Party of the Reconstruction of the National Order

Party of the Reconstruction of the National Order
Partido da Reedificação da Ordem Nacional
President Enéas Carneiro
Founded October 30, 1990
Headquarters SCN Qd. 1, Bl. E, nº50, sala 114 Ed. Central Park - Asa Norte
Ideology Nationalism[1]
Political position Far right[2][3][4]
International affiliation none
Colours green and yellow
TSE Identification Number 56

The Party of the Reconstruction of the National Order (Partido da Reedificação da Ordem Nacional, PRONA) was a nationalist political party in Brazil, founded in 1990, merged, in 2006 in Republic Party. Its electoral code was 56 and its colors were the traditional Brazilian green and yellow.

After receiving more than 1.5 million votes (the largest vote ever for any deputy) in the 2002 elections, and thus taking with him five other party members to the Parliament, the party president Enéas Carneiro failed to achieve such a success in the 2006 elections. With some 300,000 votes, he was the only São Paulo candidate elected by PRONA, and the only other party member in Congress this time will be Suely, from Rio de Janeiro.

Espousing a strong nationalism, PRONA wants Brazil to develop nuclear technology, including nuclear weapons. Its critics view it as having been influenced by Nazism or Fascism. However, one German source critical of the far right states that PRONA has not been found to have racist views. PRONA also supports increasing defense spending and rejects free trade and globalization.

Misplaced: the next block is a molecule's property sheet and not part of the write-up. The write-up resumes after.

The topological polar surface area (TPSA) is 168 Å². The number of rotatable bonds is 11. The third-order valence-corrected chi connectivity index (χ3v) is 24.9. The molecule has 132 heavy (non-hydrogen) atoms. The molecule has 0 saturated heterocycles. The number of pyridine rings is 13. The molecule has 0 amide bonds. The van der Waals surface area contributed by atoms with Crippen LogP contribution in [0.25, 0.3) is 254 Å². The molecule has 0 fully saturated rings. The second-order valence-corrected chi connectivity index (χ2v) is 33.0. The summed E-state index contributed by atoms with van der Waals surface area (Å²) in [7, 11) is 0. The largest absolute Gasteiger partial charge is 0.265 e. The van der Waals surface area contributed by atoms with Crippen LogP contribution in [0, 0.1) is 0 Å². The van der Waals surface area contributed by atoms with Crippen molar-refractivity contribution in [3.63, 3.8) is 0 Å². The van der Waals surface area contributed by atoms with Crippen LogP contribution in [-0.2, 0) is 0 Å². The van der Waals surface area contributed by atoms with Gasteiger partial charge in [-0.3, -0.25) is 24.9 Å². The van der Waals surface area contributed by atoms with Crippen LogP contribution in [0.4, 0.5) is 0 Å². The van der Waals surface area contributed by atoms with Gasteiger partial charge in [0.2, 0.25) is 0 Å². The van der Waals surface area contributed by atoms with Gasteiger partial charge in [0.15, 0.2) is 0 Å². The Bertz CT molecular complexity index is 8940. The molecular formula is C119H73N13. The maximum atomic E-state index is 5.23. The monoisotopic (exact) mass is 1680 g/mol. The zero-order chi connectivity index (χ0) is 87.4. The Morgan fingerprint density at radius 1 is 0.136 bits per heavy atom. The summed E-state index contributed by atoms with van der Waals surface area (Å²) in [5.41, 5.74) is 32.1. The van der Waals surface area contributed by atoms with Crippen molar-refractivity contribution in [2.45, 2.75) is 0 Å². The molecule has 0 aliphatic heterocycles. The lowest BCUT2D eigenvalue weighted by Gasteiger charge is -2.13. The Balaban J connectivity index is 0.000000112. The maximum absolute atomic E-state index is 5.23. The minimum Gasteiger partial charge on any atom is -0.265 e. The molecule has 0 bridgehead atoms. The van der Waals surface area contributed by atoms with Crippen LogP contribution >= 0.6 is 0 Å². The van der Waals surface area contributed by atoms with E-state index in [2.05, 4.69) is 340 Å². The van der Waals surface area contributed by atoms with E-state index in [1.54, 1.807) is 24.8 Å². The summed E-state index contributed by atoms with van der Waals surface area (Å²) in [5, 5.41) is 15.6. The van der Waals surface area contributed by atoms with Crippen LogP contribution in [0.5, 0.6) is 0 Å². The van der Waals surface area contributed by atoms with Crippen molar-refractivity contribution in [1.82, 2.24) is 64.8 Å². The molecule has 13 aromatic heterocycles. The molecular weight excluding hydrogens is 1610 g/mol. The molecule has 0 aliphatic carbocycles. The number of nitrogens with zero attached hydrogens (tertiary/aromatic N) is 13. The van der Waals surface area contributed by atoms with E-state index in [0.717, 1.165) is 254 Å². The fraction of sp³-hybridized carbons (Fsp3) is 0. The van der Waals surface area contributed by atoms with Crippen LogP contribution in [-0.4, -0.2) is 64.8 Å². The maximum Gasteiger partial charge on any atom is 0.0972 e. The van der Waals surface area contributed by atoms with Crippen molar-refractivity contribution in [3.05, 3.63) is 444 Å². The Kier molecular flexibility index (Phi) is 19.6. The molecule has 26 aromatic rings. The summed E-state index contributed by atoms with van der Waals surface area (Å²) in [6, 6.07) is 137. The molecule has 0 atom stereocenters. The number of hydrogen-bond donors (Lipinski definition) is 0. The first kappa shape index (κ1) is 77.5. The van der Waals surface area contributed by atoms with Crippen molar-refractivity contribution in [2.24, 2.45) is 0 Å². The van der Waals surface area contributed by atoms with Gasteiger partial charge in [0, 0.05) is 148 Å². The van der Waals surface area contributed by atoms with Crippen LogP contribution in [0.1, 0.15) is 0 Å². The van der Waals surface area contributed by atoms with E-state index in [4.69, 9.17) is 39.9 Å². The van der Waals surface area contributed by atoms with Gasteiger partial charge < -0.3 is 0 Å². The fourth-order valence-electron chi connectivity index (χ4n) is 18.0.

Some observers believe the support PRONA has attracted in these elections reflects dissatisfaction with the established parties more than support for its program.

Republic Party

Thanks to a reform in the Brazilian multi-party system,the Republic Party (Partido da Republica, PR) was founded on December 21, 2006, by the merger of the Liberal Party (Partido Liberal, PL) and PRONA.


  1. Power, Timothy J. (2000), The Political Right in Postauthoritarian Brazil: Elites, Institutions, and Democratization, Pennsylvania State University Press, p. 95
  2. Matos, Carolina (2008), Journalism and Political Democracy in Brazil, Lexington Books, p. 295
  3. Deutsch, Sandra McGee (1999), Las Derechas: The Extreme Right in Argentina, Brazil, and Chile, 1890-1939, Stanford University Press, p. 323
  4. Mainwaring, Scott; Meneguello, Rachel; Power, Timothy J. (2000), "Conservative Parties, Economic Reform, and Democracy in Brazil", Conservative Parties, the Right, and Democracy in Latin America, Johns Hopkins University Press, p. 180
Preceded by
50 - SFP (PSOL)
Numbers of Brazilian Official Political Parties
Succeeded by
65 - CPB (PCdoB)
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